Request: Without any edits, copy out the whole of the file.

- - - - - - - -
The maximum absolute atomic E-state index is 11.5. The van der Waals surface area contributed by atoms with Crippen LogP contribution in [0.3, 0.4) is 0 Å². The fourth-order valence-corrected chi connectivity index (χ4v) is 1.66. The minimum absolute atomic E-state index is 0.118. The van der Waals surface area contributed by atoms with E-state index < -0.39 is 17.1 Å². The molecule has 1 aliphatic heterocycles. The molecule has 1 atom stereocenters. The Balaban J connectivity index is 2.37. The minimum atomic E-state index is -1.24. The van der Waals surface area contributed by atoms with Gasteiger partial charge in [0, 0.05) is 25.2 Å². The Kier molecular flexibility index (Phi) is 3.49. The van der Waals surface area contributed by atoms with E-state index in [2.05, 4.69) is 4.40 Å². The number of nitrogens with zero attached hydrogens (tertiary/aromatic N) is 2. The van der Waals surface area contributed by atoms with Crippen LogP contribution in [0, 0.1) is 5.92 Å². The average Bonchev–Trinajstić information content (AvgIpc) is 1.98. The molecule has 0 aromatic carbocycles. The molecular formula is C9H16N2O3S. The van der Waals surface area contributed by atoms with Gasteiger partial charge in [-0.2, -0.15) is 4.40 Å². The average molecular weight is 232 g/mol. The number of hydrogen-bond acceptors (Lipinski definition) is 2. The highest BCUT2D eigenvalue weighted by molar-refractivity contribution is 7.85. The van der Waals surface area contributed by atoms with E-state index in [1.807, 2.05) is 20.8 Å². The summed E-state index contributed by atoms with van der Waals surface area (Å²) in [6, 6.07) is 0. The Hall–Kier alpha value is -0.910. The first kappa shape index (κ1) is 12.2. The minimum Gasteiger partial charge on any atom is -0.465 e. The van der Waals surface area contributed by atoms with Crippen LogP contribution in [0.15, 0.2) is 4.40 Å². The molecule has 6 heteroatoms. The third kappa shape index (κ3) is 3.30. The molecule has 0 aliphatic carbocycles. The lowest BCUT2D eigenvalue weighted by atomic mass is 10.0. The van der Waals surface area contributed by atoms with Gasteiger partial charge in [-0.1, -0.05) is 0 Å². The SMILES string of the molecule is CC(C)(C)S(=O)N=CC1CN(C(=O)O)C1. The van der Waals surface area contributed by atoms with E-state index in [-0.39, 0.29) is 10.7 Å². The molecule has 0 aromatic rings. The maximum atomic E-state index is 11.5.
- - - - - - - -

The maximum absolute atomic E-state index is 11.5. The van der Waals surface area contributed by atoms with Crippen LogP contribution in [0.3, 0.4) is 0 Å². The fourth-order valence-corrected chi connectivity index (χ4v) is 1.66. The minimum absolute atomic E-state index is 0.118. The van der Waals surface area contributed by atoms with E-state index < -0.39 is 17.1 Å². The molecule has 1 aliphatic heterocycles. The molecule has 1 atom stereocenters. The Balaban J connectivity index is 2.37. The minimum atomic E-state index is -1.24. The van der Waals surface area contributed by atoms with Gasteiger partial charge in [0, 0.05) is 25.2 Å². The Kier molecular flexibility index (Phi) is 3.49. The van der Waals surface area contributed by atoms with E-state index in [2.05, 4.69) is 4.40 Å². The number of nitrogens with zero attached hydrogens (tertiary/aromatic N) is 2. The van der Waals surface area contributed by atoms with Crippen LogP contribution in [0, 0.1) is 5.92 Å². The average Bonchev–Trinajstić information content (AvgIpc) is 1.98. The molecule has 0 aromatic carbocycles. The molecular formula is C9H16N2O3S. The van der Waals surface area contributed by atoms with Gasteiger partial charge in [-0.2, -0.15) is 4.40 Å². The average molecular weight is 232 g/mol. The number of hydrogen-bond acceptors (Lipinski definition) is 2. The highest BCUT2D eigenvalue weighted by molar-refractivity contribution is 7.85. The van der Waals surface area contributed by atoms with E-state index in [1.807, 2.05) is 20.8 Å². The summed E-state index contributed by atoms with van der Waals surface area (Å²) in [6, 6.07) is 0. The Hall–Kier alpha value is -0.910. The first kappa shape index (κ1) is 12.2. The minimum Gasteiger partial charge on any atom is -0.465 e. The van der Waals surface area contributed by atoms with Crippen LogP contribution in [0.15, 0.2) is 4.40 Å². The molecule has 6 heteroatoms. The third kappa shape index (κ3) is 3.30. The molecule has 0 aliphatic carbocycles. The lowest BCUT2D eigenvalue weighted by atomic mass is 10.0. The van der Waals surface area contributed by atoms with Gasteiger partial charge in [-0.1, -0.05) is 0 Å². The SMILES string of the molecule is CC(C)(C)S(=O)N=CC1CN(C(=O)O)C1. The van der Waals surface area contributed by atoms with E-state index in [-0.39, 0.29) is 10.7 Å². The molecule has 0 aromatic rings. The maximum atomic E-state index is 11.5.